Acadia Coastline

Any and all comments and critiques are welcome, but my main question is- Does this image have any appeal to anyone? I’m never sure about these minimalist compositions. I used my ten stop ND to try and get the clouds to fan out from the middle, but they weren’t quite going in the right direction. There’s non sense of scale here, but this is actually a quite large and deep chasm.

What technical feedback would you like if any?

What artistic feedback would you like if any?

Pertinent technical details or techniques:

(If this is a composite, etc. please be honest with your techniques to help others learn)

If you would like your image to be eligible for a feature on the NPN Instagram (@NaturePhotoNet), add the tag ‘ig’ and leave your Instagram username below.
You may only download this image to demonstrate post-processing techniques.

I prefer this more creative composition to the more typical sunrise/sunset composition. So yes, this does have an appeal at least to me. It’s interesting how the sky turned out with that long exposure. I like how it’s designed.

I like this a lot! I like something abstract in every image. I think it makes it art instead of plain photography. This reminds me a bit of slowly zooming during a long exposure.

I think the image would be strongest by centering the cloud movement and pink spot to the center of the image. All the lines in the rocks point to the center of the sky, but the brightest, pink spot is off to the left, so it doesn’t flow perfectly. I know that’s tough - a different time of year or use Photoshop to move it?

After another look, I like the way the pink light is reflecting off the rocks on the right. If you catch this at the right time of year, so that the sunset is centered, you might get reflections on the left rocks too.

I love it though! Great artistic landscape image!

Thanks @Igor_Doncov and @bradley. Bradley that’s what I was trying to do with the long exposure hoping the clouds would be centered over the opening in the cliffs but the conditions weren’t quite right to achieve the effect I wanted.

Centered or not, I think this image has great merit. I completely agree with Igor, in that I’d rather see this than the typical sunrise/sunset shot. Love the detail in the rocks and the softness of the long exposure. Would it be better if everything lined up? Perhaps, but not that much better.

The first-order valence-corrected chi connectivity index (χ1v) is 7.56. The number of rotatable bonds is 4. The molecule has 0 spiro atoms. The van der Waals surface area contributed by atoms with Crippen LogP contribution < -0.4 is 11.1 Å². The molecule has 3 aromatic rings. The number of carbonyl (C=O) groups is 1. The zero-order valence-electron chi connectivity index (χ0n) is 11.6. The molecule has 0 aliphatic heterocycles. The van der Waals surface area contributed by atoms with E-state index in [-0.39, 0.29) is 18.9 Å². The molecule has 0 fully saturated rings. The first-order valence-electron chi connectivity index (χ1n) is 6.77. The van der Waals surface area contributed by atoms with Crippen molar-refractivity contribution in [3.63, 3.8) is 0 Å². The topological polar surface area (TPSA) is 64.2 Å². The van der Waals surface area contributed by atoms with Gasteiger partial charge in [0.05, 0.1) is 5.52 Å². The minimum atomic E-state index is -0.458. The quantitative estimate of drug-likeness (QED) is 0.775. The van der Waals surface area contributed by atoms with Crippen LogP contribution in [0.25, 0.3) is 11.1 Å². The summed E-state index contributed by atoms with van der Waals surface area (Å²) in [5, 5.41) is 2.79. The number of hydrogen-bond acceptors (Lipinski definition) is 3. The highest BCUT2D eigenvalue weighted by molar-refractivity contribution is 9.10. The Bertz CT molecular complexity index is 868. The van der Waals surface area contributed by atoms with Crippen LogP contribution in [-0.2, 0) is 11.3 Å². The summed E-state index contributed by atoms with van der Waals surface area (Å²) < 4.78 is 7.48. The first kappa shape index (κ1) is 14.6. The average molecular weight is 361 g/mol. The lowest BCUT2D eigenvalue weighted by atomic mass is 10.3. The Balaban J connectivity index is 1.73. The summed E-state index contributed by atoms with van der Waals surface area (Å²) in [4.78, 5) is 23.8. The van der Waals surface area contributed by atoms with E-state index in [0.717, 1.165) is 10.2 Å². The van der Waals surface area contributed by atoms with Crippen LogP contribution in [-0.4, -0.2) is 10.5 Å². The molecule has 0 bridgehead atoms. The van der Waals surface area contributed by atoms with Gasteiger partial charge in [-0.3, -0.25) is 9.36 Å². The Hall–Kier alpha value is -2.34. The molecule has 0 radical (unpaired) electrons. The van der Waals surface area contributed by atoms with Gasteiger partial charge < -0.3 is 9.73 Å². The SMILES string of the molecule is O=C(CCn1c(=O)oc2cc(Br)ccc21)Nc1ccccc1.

Michael, I think is a very successful image and I also like the creative approach you chose. For me this gives a tremendous sense of being very high and looking into the upper atmosphere…very unique!

This appeals to me very much. I like the color palette and the rock/warm v water/cool tension in the image. Long exposures certainly it difficult to identify how the clouds will move. Any 30 seconds could show different movement from another. Centered clouds fanning out would be great, but this is lovely as presented.

This looks quite nice, Michael. Great light and color. The warm light on the right side rock really elevates this image. Very well done.

Michael, this is a beautifully gentle scene. I like the contrast between the strongly angled rocks and the cloud movement. I like the compositional tension that the offset between the cloud “source” and the notch creates, although having the cloud movement center a bit further into the frame would be nice. (I’m not sure how you’d know about the cloud source without viewing at least one shot.)

This is definitely appealing, Michael. Great mood, intriguing composition and attractive mix of warm and cool colors.

I liked this when you originally showed this to me and that has not changed. I think this is very appealing as all the elements work beautifully together. The warm and cool tones compliment each other nicely and the 10 stop ND worked it’s magic on the water as well as the clouds in the sky. I particularly like dawn’s first kiss of warm light on the rocks on the right. I am hoping we can find this spot again next month.


Sorry I’m just getting to this one. This a GREAT appeal! The colors are wonderful, but more than that this capture has a great sense of mystery; not quite sure how to describe it, but I love the solid rock, details and reality… but then the edge drops you in to an abyss… beyond the rocks is just a vastness that I can’t put my finger on to describe.

I don’t know what you could do to even improve upon this. I wonder though, how or if you could soften the horizon line to make the transition from sea to sky even less apparent? Ah, but heck, I’m really loving this one as presented. No nits.


I apologize for the late reply, but my time is not always my own. In any case, I offer an amateur landscape photographer’s opinion who shoots (mainly) minimalist compositions. Yes, this image has a LOT of appeal. The foreground rocks are sharp and interesting. The water is cool and featureless. The overall quality of light is great. So, yes, this scene works. My only suggestion is that perhaps the exposure is too long. I have a 10 stop ND filter, and I have found it to be too much in low(er) light. I purchased a 6 stop ND filter which seems to work better. Nonetheless, this scene is cool!